Javascript is not enabled.

Javascript must be enabled to use this site. Please enable Javascript in your browser and try again.

Skip to content
Content starts here
Leaving Website

You are now leaving and going to a website that is not operated by AARP. A different privacy policy and terms of service will apply.

Alan Miller

Founder and CEO, News Literacy Project

Teaching Students How to Spot Misinformation

I founded the News Literacy Project (NLP) in 2008, with the belief that knowing how to identify credible news is an essential life skill in an information age — and that this was not being widely taught in schools. We are a national, nonpartisan, nonprofit organization that creates tools and resources to help educators teach and the public learn how to determine what news and other information to trust, and to have the ability to be informed and engaged participants in the civic life of the country.

The problem I’m trying to solve

We are living in the most complex information ecosystem in history. News and credible information are competing for people’s attention with far more content that is designed to persuade, sell, mislead and misinform. Students and many in the general public lack the ability to discern what they should trust, share and act on.

In a 2018 survey of 5,035 adults, researchers from the Pew Research Center presented participants with 10 statements they might see in the news and asked them to identify which ones were factual statements and which ones were opinions. Only 35 percent of the participants correctly identified all the opinion statements, while a mere 26 percent identified all the factual statements. Misinformation represents one of the greatest challenges of our time. It is undermining our public health, as well as our public life, and threatens our democracy. NLP’s mission has never been more urgent.

The moment that sparked my passion

In 2006, when my daughter’s middle-school teachers learned that I had won a Pulitzer Prize as a reporter at the Los Angeles Times, they invited me to speak to 175 sixth graders at the middle school about what I did as a journalist and why it mattered. After the talk, my daughter brought home 175 handwritten thank-you notes that we read aloud. I could see what had resonated with the students and had sparked an interest in news and journalism. I realized that if a lot of journalists brought their expertise and experience into America’s classrooms, this could have a meaningful impact. That was the seed that eventually took root as the News Literacy Project.

What I wish other people knew

We realized last year that misinformation is such an existential threat to democracy that we could not limit ourselves to reaching just the next generation. We are racing against a toxic tide of misinformation, disinformation and conspiracy theories that is undermining our trust in institutions. As we’ve seen throughout the pandemic and the 2020 presidential election and its aftermath, the country is deeply divided along partisan and tribal lines that are driven by the news and information people trust and act on. We must find a way to bridge this divide by creating a shared narrative around verified, agreed-upon facts.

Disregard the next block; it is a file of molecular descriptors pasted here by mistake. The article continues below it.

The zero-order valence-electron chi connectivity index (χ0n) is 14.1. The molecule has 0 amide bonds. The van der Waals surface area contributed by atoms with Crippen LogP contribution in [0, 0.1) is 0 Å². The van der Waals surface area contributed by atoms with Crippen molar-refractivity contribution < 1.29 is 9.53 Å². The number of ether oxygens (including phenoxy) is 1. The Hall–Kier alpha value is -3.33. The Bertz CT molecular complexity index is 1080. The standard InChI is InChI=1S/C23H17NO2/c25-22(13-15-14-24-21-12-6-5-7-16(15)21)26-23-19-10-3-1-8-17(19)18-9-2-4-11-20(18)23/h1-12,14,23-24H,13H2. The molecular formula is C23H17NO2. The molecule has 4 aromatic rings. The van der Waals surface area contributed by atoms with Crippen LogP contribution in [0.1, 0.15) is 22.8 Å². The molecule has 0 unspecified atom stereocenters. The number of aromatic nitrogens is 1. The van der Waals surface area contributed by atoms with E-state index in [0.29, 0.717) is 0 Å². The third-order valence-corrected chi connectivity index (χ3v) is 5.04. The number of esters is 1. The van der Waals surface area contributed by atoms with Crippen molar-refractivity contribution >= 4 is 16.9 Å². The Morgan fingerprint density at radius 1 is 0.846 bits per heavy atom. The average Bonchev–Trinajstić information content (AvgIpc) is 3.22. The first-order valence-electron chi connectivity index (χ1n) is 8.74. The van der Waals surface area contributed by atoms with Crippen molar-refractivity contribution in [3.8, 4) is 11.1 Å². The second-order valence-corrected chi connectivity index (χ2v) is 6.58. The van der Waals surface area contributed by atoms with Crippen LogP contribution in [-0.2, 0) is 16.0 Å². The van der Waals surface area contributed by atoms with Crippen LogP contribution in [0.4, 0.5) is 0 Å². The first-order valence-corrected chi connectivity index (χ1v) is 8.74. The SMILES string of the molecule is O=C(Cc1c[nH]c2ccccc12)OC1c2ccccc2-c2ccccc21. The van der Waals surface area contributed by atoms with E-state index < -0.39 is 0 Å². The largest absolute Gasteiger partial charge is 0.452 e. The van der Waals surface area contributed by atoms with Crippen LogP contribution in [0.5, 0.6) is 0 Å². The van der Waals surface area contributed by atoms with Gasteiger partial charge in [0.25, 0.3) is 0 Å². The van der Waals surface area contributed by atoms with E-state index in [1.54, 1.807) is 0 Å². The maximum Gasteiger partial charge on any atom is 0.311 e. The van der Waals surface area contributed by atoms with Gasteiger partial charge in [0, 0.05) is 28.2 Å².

Why my approach is unique

One of the things that distinguishes NLP is our focus on news literacy, which is a subset of media literacy. Our diverse, talented and committed staff of 29 creates resources that empower educators throughout the country to teach students in grades 6 through 12 how to know what information to trust, share and act on. We also instill an appreciation of the First Amendment and the role of a free press in our society.

We use the standards of quality journalism as an aspirational yardstick against which to measure all news and information, and we use journalists to help give people the skills to think like journalists — because today everyone is his or her own editor and can be his or her own publisher.

We don’t teach people what to think; we teach people how to think. We help them develop critical thinking skills to make judgments about whatever they encounter in the information landscape. Looking ahead, we aspire to turn our mission into a national movement to engage and educate the public and to change the way people evaluate and share the content they encounter.

Advice to others who want to make a difference

Start with something for which you have a passion and a sense of purpose. For me, journalism was always a calling, not just a career. In NLP, I feel blessed to have found a second professional calling. My advice is to find a problem in search of a solution, somewhere you can actually make a difference. You need to have a great deal of determination and persistence and not let doubters deter you. Find ways to draw people to the mission who share your vision and commitment to the issue so that you can build a team. Once you’ve found your north star, let yourself be guided by it.